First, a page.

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Two health providers review a mammogram on a pair of monitors.

(SPEECH)
If you're at average risk, start getting mammograms at age 40, and do it yearly. MAUREEN TALARICO: For Medical Insight, I'm Maureen Talarico. SPEAKER: To learn more about this topic, call our experts at 786-3107, or log on to essentiahealth.org.

Your Mammogram: What To Expect

When it’s time for your mammogram, let our team help put you at ease. We will explain the imaging process each step of the way, answer your questions, and help you feel as relaxed as possible.

Your mammogram will be read by a radiologist. If it shows an area of concern, further diagnostic tests, such as additional imaging or a biopsy may be recommended.

Medical Insight: Mammograms - Essentia Health Video Transcript

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The Essentia Health logo appears, consisting of three leaves in a circle. Text, Essentia Health. Medical Insight. Several scenes depicting female patients visiting with their health providers

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TRACY BRIGGS: For most women, it probably ranks up there with a trip to the dentist-- getting your first or yearly mammogram is not the most fun, but it can be one of the most important things you can do for your health. However, according to Amanda Behr from Essentia Health in Fargo, many women, especially new to mammography, are a little wary about what to expect.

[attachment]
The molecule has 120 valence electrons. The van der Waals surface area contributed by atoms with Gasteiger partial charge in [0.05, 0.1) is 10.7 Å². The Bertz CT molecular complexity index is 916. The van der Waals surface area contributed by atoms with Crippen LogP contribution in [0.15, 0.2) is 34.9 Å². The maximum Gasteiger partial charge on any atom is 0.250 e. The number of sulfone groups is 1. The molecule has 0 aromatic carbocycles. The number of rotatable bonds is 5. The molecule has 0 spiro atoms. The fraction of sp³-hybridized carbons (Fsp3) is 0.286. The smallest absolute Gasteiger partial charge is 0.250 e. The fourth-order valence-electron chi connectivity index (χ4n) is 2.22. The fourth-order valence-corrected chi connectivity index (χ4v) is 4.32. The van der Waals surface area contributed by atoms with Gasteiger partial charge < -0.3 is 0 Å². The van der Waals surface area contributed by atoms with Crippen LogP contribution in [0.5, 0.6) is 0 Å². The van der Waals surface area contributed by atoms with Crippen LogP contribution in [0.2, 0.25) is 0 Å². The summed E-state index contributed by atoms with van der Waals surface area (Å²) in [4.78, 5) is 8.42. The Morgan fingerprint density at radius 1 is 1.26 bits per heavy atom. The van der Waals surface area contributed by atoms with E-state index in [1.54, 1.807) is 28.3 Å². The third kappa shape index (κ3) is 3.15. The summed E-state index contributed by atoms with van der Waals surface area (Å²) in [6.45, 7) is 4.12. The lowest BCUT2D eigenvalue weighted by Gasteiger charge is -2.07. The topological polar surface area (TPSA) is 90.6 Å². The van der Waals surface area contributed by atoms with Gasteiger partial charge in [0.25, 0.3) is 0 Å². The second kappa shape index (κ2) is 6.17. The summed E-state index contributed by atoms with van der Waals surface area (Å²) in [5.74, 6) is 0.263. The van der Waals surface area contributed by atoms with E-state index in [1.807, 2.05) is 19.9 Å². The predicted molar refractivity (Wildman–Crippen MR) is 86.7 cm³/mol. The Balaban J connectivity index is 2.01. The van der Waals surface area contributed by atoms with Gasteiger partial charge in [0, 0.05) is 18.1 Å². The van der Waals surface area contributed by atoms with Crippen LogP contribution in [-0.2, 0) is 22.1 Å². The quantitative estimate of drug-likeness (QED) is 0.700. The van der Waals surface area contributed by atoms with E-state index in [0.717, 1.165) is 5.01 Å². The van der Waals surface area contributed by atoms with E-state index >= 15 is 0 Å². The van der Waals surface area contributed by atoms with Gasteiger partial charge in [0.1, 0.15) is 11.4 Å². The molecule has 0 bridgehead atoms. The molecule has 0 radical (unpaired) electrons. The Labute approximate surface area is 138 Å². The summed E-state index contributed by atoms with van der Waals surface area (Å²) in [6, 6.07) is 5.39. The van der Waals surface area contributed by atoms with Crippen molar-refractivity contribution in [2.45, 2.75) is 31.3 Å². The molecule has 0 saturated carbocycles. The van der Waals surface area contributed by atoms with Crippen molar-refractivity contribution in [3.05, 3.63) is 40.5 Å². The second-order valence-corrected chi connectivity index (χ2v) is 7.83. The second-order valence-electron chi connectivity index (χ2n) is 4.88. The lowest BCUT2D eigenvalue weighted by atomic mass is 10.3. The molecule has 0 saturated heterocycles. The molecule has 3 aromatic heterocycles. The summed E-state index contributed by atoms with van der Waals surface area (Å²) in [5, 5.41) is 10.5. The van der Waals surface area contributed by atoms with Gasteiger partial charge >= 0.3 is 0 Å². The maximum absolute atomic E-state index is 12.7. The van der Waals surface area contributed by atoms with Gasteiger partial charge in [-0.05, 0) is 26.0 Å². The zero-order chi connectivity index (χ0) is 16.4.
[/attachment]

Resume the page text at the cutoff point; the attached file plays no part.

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Amanda Behr, breast imaging specialist, speaks to the camera.

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AMANDA BEHR: A lot of times, women are nervous, scared. Sometimes it's about the exam itself. You know, the compression that we'll use if it's going to hurt or not. Generally, by the time we're done with the exam, people think that, well, it wasn't that bad.

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TRACY BRIGGS: Behr says it should take about 10 to 15 minutes for two images of each breast. She has these tips to make the process go smoothly that day. Don't wear deodorant or lotion, as it prevents a technologist from getting the best images. Take off jewelry or piercings in the chest area, and avoid wearing a one piece dress since you only undress from the waist up.

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Behr says other people aren't scared about the exam, but about the results, especially if they get a call to come back in. If this happens, Behr says don't jump to conclusions since doctors might just want another view with an MRI or ultrasound.

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AMANDA BEHR: It could be benign. A lot of times, it could be a cyst, or a lymph node, benign calcifications. Usually when they get called back it's just for a second look to double check something, make sure that it isn't anything to be concerned about.

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TRACY BRIGGS: As a rule, women ages 40 to 75 should get mammograms every year. Just don't let nerves and uncertainty get in your way of your health.

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AMANDA BEHR: The early detection is going to be the main thing. Much better treatment options for something caught at an earlier stage as opposed to something that's invasive or at advance stage.

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TRACY BRIGGS: With this Essentia Health Medical Insight, I'm Tracy Briggs.

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The Essentia Health logo appears, consisting of three leaves in a circle. Text, Essentia Health. Medical Insight.